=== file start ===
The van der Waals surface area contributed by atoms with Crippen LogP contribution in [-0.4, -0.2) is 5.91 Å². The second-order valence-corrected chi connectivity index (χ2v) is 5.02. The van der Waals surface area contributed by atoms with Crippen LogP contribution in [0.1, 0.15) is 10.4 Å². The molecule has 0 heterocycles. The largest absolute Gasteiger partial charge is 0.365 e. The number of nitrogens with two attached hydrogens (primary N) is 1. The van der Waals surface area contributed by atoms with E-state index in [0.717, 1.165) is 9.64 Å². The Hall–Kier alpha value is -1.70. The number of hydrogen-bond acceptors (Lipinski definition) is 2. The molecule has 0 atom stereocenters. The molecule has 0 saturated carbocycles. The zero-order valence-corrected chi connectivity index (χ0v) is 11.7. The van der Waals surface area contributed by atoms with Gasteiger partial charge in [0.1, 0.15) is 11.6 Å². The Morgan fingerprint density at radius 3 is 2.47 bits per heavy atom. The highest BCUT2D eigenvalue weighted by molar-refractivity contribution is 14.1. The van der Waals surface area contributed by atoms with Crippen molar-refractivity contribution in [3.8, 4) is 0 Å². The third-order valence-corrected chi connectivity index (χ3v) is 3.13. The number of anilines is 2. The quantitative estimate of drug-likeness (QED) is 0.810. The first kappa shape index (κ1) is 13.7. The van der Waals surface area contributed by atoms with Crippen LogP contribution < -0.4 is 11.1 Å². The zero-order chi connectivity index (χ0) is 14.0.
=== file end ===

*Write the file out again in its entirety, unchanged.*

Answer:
The van der Waals surface area contributed by atoms with Crippen LogP contribution in [-0.4, -0.2) is 5.91 Å². The second-order valence-corrected chi connectivity index (χ2v) is 5.02. The van der Waals surface area contributed by atoms with Crippen LogP contribution in [0.1, 0.15) is 10.4 Å². The molecule has 0 heterocycles. The largest absolute Gasteiger partial charge is 0.365 e. The number of nitrogens with two attached hydrogens (primary N) is 1. The van der Waals surface area contributed by atoms with E-state index in [0.717, 1.165) is 9.64 Å². The Hall–Kier alpha value is -1.70. The number of hydrogen-bond acceptors (Lipinski definition) is 2. The molecule has 0 atom stereocenters. The molecule has 0 saturated carbocycles. The zero-order valence-corrected chi connectivity index (χ0v) is 11.7. The van der Waals surface area contributed by atoms with Gasteiger partial charge in [0.1, 0.15) is 11.6 Å². The Morgan fingerprint density at radius 3 is 2.47 bits per heavy atom. The highest BCUT2D eigenvalue weighted by molar-refractivity contribution is 14.1. The van der Waals surface area contributed by atoms with Crippen molar-refractivity contribution in [3.8, 4) is 0 Å². The third-order valence-corrected chi connectivity index (χ3v) is 3.13. The number of anilines is 2. The quantitative estimate of drug-likeness (QED) is 0.810. The first kappa shape index (κ1) is 13.7. The van der Waals surface area contributed by atoms with Crippen LogP contribution < -0.4 is 11.1 Å². The zero-order chi connectivity index (χ0) is 14.0.